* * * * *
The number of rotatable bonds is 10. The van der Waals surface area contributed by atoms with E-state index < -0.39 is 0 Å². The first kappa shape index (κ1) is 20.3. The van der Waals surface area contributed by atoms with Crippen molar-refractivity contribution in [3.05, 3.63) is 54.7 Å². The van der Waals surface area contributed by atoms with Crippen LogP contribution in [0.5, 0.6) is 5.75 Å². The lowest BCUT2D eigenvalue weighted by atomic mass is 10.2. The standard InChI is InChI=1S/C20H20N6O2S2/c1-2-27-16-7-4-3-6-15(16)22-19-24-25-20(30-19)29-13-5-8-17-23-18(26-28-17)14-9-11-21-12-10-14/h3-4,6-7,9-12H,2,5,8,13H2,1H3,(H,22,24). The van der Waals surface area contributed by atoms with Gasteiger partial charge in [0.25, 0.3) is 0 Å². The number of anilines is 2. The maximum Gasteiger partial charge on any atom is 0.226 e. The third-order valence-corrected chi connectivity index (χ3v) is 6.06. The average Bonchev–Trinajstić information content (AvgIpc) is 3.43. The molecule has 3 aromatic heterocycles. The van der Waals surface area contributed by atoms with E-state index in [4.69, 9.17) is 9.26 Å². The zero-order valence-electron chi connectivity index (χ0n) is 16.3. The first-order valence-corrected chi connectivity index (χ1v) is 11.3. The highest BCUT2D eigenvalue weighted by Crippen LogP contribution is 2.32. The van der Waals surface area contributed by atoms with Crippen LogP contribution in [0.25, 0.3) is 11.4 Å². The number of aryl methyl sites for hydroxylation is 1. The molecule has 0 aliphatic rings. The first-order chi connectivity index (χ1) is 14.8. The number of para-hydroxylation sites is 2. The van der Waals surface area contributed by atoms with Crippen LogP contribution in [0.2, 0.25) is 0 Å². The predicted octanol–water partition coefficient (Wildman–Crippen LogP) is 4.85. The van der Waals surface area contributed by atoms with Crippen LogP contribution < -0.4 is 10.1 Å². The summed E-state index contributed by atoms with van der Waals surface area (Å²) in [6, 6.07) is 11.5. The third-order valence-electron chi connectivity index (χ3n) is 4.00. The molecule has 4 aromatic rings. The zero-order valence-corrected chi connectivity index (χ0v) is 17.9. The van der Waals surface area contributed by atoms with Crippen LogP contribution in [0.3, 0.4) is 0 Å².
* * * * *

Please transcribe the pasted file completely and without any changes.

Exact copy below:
The number of rotatable bonds is 10. The van der Waals surface area contributed by atoms with E-state index < -0.39 is 0 Å². The first kappa shape index (κ1) is 20.3. The van der Waals surface area contributed by atoms with Crippen molar-refractivity contribution in [3.05, 3.63) is 54.7 Å². The van der Waals surface area contributed by atoms with Crippen LogP contribution in [0.5, 0.6) is 5.75 Å². The lowest BCUT2D eigenvalue weighted by atomic mass is 10.2. The standard InChI is InChI=1S/C20H20N6O2S2/c1-2-27-16-7-4-3-6-15(16)22-19-24-25-20(30-19)29-13-5-8-17-23-18(26-28-17)14-9-11-21-12-10-14/h3-4,6-7,9-12H,2,5,8,13H2,1H3,(H,22,24). The van der Waals surface area contributed by atoms with Gasteiger partial charge in [0.25, 0.3) is 0 Å². The number of anilines is 2. The maximum Gasteiger partial charge on any atom is 0.226 e. The third-order valence-corrected chi connectivity index (χ3v) is 6.06. The average Bonchev–Trinajstić information content (AvgIpc) is 3.43. The molecule has 3 aromatic heterocycles. The van der Waals surface area contributed by atoms with E-state index in [4.69, 9.17) is 9.26 Å². The zero-order valence-electron chi connectivity index (χ0n) is 16.3. The first-order valence-corrected chi connectivity index (χ1v) is 11.3. The highest BCUT2D eigenvalue weighted by Crippen LogP contribution is 2.32. The van der Waals surface area contributed by atoms with Crippen LogP contribution in [0.25, 0.3) is 11.4 Å². The number of aryl methyl sites for hydroxylation is 1. The molecule has 0 aliphatic rings. The first-order chi connectivity index (χ1) is 14.8. The number of para-hydroxylation sites is 2. The van der Waals surface area contributed by atoms with Crippen LogP contribution in [0.2, 0.25) is 0 Å². The predicted octanol–water partition coefficient (Wildman–Crippen LogP) is 4.85. The van der Waals surface area contributed by atoms with Crippen LogP contribution < -0.4 is 10.1 Å². The summed E-state index contributed by atoms with van der Waals surface area (Å²) in [6, 6.07) is 11.5. The third-order valence-electron chi connectivity index (χ3n) is 4.00. The molecule has 4 aromatic rings. The zero-order valence-corrected chi connectivity index (χ0v) is 17.9. The van der Waals surface area contributed by atoms with Crippen LogP contribution in [0.3, 0.4) is 0 Å².